The floor was dirt. Only the wealthy had something other than dirt, hence the saying, “dirt poor.” The wealthy had slate floors that would get slippery in the winter when wet, so they spread thresh on the floor to help keep their footing. As the winter wore on, they kept adding more thresh until when you opened the door, it would all start slipping outside. A piece of wood was placed in the entryway–hence, a “thresh-hold.”
People cooked in the kitchen with a big kettle that always hung over the fire. Every day they lit the fire and added things to the pot. They ate mostly vegetables and did not get much meat. They would eat the stew for dinner, leaving leftovers in the pot to get cold overnight and then start over the next day. Sometimes the stew had food in it that had been there for quite a while–hence the rhyme, “peas porridge hot, peas porridge cold, peas porridge in the pot nine days old.”
Sometimes they could obtain pork, which made them feel quite special. When visitors came over, they would hang up their bacon to show off. It was a sign of wealth that a man “could bring home the bacon.” They would cut off a little to share with guests and would all sit around and “chew the fat.”
Those with money had plates made of pewter. Food with a high acid content caused some of the lead to leach onto the food, causing lead poisoning and death. This happened most often with tomatoes, so for the next 400 years or so, tomatoes were considered poisonous.
Most people did not have pewter plates, but had trenchers, a piece of wood with the middle scooped out like a bowl. Often trenchers were made from stale paisan bread, which was so old and hard that they could use them for quite some time. Trenchers were never washed and a lot of times worms and mold got into the wood and old bread. After eating off wormy moldy trenchers, one would get “trench mouth.”
Bread was divided according to status. Workers got the burnt bottom of the loaf, the family got the middle, and guests got the top, or “upper crust.”
Lead cups were used to drink ale or whiskey. The combination would sometimes knock them out for a couple of days. Someone walking along the road would take them for dead and prepare them for burial. They were laid out on the kitchen table for a couple of days, and the family would gather around and eat and drink and wait and see if they would wake up-hence the custom of holding a “wake.”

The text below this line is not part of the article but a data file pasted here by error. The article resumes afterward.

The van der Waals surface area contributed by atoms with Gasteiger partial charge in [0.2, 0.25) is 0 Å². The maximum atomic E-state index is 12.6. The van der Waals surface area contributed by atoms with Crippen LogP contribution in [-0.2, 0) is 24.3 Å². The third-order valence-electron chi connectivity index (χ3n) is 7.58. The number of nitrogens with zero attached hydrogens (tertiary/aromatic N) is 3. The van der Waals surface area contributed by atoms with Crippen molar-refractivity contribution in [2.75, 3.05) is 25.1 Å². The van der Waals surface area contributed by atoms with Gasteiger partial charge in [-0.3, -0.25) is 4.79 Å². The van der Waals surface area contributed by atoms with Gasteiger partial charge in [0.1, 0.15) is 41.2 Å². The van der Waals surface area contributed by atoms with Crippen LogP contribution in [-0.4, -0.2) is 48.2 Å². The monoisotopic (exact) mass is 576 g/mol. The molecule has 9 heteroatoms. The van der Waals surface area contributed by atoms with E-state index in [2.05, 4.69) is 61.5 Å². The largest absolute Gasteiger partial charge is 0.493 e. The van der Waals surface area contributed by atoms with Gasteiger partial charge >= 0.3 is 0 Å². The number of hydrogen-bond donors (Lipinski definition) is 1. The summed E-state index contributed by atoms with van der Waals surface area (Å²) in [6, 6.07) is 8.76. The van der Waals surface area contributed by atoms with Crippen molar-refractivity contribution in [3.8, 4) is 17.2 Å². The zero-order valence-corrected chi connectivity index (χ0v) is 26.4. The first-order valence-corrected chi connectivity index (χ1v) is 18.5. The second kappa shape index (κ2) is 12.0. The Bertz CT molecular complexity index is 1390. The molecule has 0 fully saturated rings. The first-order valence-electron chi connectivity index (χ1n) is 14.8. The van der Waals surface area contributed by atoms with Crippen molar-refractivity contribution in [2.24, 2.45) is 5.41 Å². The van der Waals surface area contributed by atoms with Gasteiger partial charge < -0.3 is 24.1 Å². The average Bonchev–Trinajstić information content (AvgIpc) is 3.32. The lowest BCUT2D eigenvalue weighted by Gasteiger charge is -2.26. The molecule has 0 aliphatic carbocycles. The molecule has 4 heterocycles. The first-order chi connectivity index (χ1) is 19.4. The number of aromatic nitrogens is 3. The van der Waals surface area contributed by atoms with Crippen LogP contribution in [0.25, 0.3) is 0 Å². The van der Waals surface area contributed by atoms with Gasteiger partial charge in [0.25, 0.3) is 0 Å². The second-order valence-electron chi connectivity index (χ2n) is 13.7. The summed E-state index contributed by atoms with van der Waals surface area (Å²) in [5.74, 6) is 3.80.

England is old and small, and they started running out of places to bury people. So they would dig up coffins and would take the bones to a “bone-house” and reuse the grave. When reopening these coffins, one out of every 25 coffins were found to have scratch marks on the inside, and they realized they had been burying people alive.
Somebody came up with the idea of tying a string around the wrist of the corpse. They then ran the line through the coffin up through the ground and tied it to a bell. Someone would have to sit out in the graveyard all night (the “graveyard shift”) to listen for the bell. Thus, someone freshly buried could be “saved by the bell.”
As I mentioned earlier, I have no idea how accurate any of this is, but it seems to make sense to me. (Though I always thought “saved by the bell” was a boxing term in which a fighter who had been knocked to the canvas was not counted “out” if the bell ending the round sounded first).
But what do I know? I still believe in King Arthur, Sir Lancelot, Queen Guinevere, and the quest for the Holy Grail–not to mention fire breathing dragons.
A confession: I only believe in fire breathing dragons after too much Kaw River Coffin Varnish, otherwise known as grandpappy’s corn squeezin’.